About the Author(s)

Zweliknona Zwane symbol
Department of Public Management, Economics and Law, Faculty of Management Sciences, Durban University of Technology, Pietermaritzburg, South Africa

Noluthando S. Matsiliza Email symbol
Department of Public Administration and Hospitality Management, Faculty of Commerce and Management, NMD Campus, Walter Sisulu University, Mthatha, South Africa


Zwane, Z. & Matsiliza, N.S., 2022, ‘Stakeholders’ involvement in service delivery at eDumbe Municipality’, Journal of Local Government Research and Innovation 3(0), a45. https://doi.org/10.4102/jolgri.v3i0.45

Original Research

Stakeholders’ involvement in service delivery at eDumbe Municipality

Zweliknona Zwane, Noluthando S. Matsiliza

Received: 30 Sept. 2021; Accepted: 17 Nov. 2021; Published: 28 Feb. 2022

Copyright: © 2022. The Author(s). Licensee: AOSIS.
This is an Open Access article distributed under the terms of the Creative Commons Attribution License, which permits unrestricted use, distribution, and reproduction in any medium, provided the original work is properly cited.


Background: Stakeholders have diverse interests in the provision of public services; hence, they support municipalities in responding to communities’ basic needs by engaging them in decision-making and in offering development support.

Aim: This article aims at assessing stakeholders’ engagement in service provision at eDumbe Municipality, in Kwazulu-Natal. The main objective was to improve service provision and development at eDumbe local area.

Setting: eDumbe municipal area is the study location where data were collected by researchers.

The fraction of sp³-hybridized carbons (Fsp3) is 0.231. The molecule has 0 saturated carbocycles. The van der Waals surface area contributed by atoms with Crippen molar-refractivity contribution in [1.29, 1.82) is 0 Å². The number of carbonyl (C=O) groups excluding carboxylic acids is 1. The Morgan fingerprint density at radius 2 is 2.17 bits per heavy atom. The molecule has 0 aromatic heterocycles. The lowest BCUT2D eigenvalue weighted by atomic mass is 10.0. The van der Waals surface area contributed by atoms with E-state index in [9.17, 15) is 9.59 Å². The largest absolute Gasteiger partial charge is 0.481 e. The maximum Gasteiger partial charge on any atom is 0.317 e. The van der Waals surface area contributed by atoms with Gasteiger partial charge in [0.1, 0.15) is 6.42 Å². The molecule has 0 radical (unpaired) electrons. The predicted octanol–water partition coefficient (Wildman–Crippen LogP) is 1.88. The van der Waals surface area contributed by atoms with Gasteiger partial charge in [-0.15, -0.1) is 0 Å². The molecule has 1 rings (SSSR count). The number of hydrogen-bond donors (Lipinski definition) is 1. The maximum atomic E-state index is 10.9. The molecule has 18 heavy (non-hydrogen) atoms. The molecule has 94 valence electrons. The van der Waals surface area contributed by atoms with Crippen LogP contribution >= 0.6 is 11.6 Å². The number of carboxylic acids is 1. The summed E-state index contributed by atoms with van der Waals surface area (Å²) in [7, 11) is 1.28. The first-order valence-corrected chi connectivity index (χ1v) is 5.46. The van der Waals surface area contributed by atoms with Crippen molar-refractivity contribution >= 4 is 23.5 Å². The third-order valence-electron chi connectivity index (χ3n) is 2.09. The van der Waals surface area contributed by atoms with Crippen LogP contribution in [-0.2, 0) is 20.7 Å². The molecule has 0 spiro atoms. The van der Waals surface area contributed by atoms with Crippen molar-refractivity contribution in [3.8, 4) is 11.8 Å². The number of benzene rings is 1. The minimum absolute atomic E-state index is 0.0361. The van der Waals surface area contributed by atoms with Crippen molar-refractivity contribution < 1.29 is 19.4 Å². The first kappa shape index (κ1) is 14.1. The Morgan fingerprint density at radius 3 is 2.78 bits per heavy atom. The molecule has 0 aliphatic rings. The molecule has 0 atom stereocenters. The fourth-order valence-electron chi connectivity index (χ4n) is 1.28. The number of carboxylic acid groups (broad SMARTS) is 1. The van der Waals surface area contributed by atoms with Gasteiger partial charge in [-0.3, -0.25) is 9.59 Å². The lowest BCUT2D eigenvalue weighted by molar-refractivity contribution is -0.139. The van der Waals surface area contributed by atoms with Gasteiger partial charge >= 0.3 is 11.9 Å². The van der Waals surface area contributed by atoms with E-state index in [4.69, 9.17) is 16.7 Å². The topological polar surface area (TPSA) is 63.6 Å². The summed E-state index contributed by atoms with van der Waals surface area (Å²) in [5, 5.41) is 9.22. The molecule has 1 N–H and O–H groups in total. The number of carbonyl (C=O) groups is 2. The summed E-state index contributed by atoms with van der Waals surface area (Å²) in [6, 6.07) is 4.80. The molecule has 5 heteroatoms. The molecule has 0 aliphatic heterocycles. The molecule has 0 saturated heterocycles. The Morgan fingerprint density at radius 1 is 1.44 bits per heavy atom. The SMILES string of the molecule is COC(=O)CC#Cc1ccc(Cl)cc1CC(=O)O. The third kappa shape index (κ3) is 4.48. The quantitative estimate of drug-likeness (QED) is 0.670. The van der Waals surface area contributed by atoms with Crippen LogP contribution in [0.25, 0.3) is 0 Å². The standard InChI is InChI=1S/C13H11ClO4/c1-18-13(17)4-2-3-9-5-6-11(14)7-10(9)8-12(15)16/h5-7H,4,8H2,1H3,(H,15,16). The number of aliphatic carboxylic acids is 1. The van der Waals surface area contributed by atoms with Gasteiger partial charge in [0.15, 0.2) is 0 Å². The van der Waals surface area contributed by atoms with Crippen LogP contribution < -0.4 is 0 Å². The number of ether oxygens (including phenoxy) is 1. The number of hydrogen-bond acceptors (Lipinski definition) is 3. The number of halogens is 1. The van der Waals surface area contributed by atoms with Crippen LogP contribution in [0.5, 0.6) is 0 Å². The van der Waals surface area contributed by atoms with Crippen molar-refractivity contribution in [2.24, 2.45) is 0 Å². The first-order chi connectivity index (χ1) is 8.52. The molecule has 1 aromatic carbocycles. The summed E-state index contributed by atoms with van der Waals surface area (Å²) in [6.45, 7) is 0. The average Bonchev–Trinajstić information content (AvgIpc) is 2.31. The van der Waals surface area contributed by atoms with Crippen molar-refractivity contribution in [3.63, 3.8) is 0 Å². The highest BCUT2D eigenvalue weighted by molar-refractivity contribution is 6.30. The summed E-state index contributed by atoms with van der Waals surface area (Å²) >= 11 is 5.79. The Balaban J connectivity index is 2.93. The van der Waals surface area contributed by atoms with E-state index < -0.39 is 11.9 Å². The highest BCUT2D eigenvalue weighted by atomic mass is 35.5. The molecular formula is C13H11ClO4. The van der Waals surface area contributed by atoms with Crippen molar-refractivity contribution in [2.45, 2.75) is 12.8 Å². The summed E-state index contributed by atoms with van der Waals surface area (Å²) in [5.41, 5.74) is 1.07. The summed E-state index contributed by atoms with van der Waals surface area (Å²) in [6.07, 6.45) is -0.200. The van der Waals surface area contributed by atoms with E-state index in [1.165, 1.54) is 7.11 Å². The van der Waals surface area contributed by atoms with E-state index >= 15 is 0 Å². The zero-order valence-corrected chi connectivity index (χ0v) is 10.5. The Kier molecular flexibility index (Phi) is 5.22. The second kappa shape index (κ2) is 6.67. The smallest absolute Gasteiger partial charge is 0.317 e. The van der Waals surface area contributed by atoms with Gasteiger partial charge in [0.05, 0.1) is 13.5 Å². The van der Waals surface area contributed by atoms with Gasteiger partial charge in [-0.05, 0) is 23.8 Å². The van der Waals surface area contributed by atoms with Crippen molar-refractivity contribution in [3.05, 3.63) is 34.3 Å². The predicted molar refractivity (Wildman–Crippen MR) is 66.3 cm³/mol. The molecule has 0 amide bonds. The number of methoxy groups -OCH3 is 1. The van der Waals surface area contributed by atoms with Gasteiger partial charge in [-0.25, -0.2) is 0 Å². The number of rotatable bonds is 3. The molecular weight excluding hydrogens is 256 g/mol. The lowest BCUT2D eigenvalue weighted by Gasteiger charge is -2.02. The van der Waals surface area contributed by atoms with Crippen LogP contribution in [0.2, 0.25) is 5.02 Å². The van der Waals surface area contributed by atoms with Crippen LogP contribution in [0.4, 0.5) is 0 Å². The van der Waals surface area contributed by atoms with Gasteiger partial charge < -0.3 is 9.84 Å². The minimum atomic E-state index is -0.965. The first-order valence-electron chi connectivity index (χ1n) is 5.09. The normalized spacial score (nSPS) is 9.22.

Methods: A qualitative approach was employed to collect and analyse data, using the case study design.

Results: It has emerged that resource management, socio-economic factors and governance issues are barriers in successfully achieving stakeholders’ full support in service delivery.

Conclusion: This study demonstrated dynamics of limited stakeholders’ engagement at eDumbe. It is recommended that municipality must improve its relations and strategies for engaging stakeholders to improve their participation in service provision. Findings from this study contribute to the existing knowledge of participatory democracy in South Africa.

Keywords: community engagement; efficiency; service delivery; stakeholder participation; sustainability.


Using a participatory democracy framework, this study assesses the involvement of stakeholders in service delivery at the eDumbe Municipality. This article argues that the interests of stakeholders have been overlooked by municipal officials of eDumbe. The current local government environment is volatile, and municipalities must adapt to constant environmental changes. The principles of cooperative government are provided by the constitution (1996) to be used as a mechanism that can restore peace and relations between officials and the communities. The complexity of municipalities is also exacerbated by political will that is influential on the state power use (Mohale 2017:53).

The environment of municipalities can present itself as an open and as a closed system; hence municipalities must adapt to the environment (Pasquini & Shearing 2014). The external factors that are prominent in interacting with municipalities are economic, political, geographic and social. Moreover, the internal factors include municipal goals and strategies, expertise of municipal officials and their staff, infrastructure and financial resources. Local government must adapt to these factors in order to deliver services effectively. In contrast, community needs are more than what municipalities can offer; hence municipalities are not always successful in satisfying communities in service delivery.

The discourse of effectiveness must be understood to be linked to the environment; hence its context must be understood as cyclical and can be favourable when the environment provides the opportunity. In the post-New Public Management (NPM) system, governments are subjected to scrutiny by communities and are held accountable for their doings. Hence, the work of public officials is complex and complicated. The issue of networks is crucial for municipalities to maintain vertical governance relations between them and stakeholders and between them and the provincial and national governments.